In Mexico, War on Drug Cartels Takes Wider Toll
Monday, April 14, 2008
NOCUPETARO, Mexico -- Plastic sacks give Norberto Ramírez chills.
On the May night last year when his nightmare began, Ramírez said, Mexican soldiers pulled a plastic sack over his head and cinched it around his neck while he lay inside a dark bar in this desolate village. He gagged. They pulled off the sack, he said, then put it back and cinched it again.
It went on like that for hours.
"I thought I was going to die, and I wanted to die," said Ramírez, 44, whose recollections match details in a human rights commission report authorized by the government and in interviews with more than a dozen villagers.
Ramírez's ordeal occurred during one of the most volatile moments in Mexico's military campaign against drug cartels, a war that has ranged from the U.S.-Mexican border to Gulf ports to insular rural outposts such as this, and that pits the country's demand for security against its stated commitment to human rights.
A village of 3,000 mostly small-plot farmers, Nocupetaro is among a constellation of communities where the military has been dispatched to take on the cartels in one of the largest domestic deployments in Mexican history. President Felipe Calderón has sent more than 25,000 soldiers and federal police across the country over the past 16 months in response to drug-related violence that has killed more than 5,300 people since 2006.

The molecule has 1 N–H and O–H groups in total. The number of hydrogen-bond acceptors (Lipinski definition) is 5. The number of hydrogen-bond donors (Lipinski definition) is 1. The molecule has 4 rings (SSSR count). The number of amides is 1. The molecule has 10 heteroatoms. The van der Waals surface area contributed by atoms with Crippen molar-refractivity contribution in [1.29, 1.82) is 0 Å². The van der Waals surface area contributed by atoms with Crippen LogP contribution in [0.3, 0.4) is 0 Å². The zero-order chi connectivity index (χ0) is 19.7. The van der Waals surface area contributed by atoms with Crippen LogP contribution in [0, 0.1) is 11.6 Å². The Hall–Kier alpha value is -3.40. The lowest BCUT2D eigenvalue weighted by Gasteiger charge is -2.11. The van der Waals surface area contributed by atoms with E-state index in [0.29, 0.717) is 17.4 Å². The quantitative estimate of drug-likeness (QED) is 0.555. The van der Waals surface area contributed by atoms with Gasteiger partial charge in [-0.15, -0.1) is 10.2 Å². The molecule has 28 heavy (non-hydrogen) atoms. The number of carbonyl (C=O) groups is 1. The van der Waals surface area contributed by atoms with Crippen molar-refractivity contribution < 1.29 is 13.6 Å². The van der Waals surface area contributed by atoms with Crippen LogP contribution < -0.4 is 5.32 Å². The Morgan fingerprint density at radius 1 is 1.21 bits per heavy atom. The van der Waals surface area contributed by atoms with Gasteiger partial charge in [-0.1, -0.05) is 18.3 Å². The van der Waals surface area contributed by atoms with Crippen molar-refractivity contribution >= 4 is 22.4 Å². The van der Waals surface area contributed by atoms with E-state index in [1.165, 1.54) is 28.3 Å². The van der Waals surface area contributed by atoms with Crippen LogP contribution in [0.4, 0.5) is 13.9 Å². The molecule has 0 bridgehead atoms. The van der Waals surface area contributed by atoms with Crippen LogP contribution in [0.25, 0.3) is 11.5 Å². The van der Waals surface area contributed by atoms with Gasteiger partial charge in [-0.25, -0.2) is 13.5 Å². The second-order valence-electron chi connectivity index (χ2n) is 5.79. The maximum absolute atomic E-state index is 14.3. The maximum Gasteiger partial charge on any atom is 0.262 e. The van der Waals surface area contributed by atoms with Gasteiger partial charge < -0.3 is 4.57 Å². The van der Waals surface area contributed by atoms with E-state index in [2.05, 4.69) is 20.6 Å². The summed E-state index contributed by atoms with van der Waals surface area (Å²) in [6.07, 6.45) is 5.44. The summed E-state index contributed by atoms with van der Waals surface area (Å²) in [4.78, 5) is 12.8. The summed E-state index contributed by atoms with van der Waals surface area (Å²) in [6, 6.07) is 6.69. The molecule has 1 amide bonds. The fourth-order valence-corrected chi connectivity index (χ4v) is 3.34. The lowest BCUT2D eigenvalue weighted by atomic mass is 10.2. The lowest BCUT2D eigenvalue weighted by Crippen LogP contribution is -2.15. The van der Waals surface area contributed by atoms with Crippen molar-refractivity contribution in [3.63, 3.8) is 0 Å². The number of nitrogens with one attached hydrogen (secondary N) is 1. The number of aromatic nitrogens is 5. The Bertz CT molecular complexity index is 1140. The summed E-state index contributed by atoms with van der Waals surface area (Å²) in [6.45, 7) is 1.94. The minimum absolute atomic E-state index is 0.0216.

According to government figures, major army operations in nine states have led to more than 22,000 arrests and the seizure of 50 tons of cocaine and 40,000 weapons. The operations, government officials say, have shaved $9 billion a year from the cartel's roughly $23 billion drug trade.
But in nearly every state where the army has deployed, residents have accused soldiers of grave human rights violations that now number in the hundreds. Here in the western state of Michoacan, Calderón's home state, more than 100 such violations have been alleged, including the fatal shooting Jan. 12 of a 17-year-old boy at a checkpoint.
In an anti-narcotics plan now before Congress, President Bush has proposed sending the Mexican military $205.5 million in equipment in 2008, more than 40 percent of the proposed outlay for the year. The Merida Initiative, as the program is known, designates a portion of Mexico's proposed $950 million package for 2008 and 2009 for human rights training for police, prosecutors and prison officials, though none for the army.
"The military is committing excesses, and that is a reminder of the Dirty War," said Sergio Aguayo, founder of the nonprofit Mexican Human Rights Academy, referring to the period in the 1960s and '70s in which government troops are accused of having killed hundreds of student protesters and civil rights activists. A few government officials were briefly jailed, but there have been no major convictions.
A report issued in September by Mexico's government-sponsored National Human Rights Commission gave details of three cases that occurred during Calderón's military campaign, including in Nocupetaro. The commission concluded that 59 people here were subjected to "cruel and degrading" treatment at the hands of soldiers, including "arbitrary and illegal detentions," torture and looting.
The commission's head, José Luis Soberanes, urged Calderón to "get the armed forces back to the barracks and stop sending them on missions they are not trained for."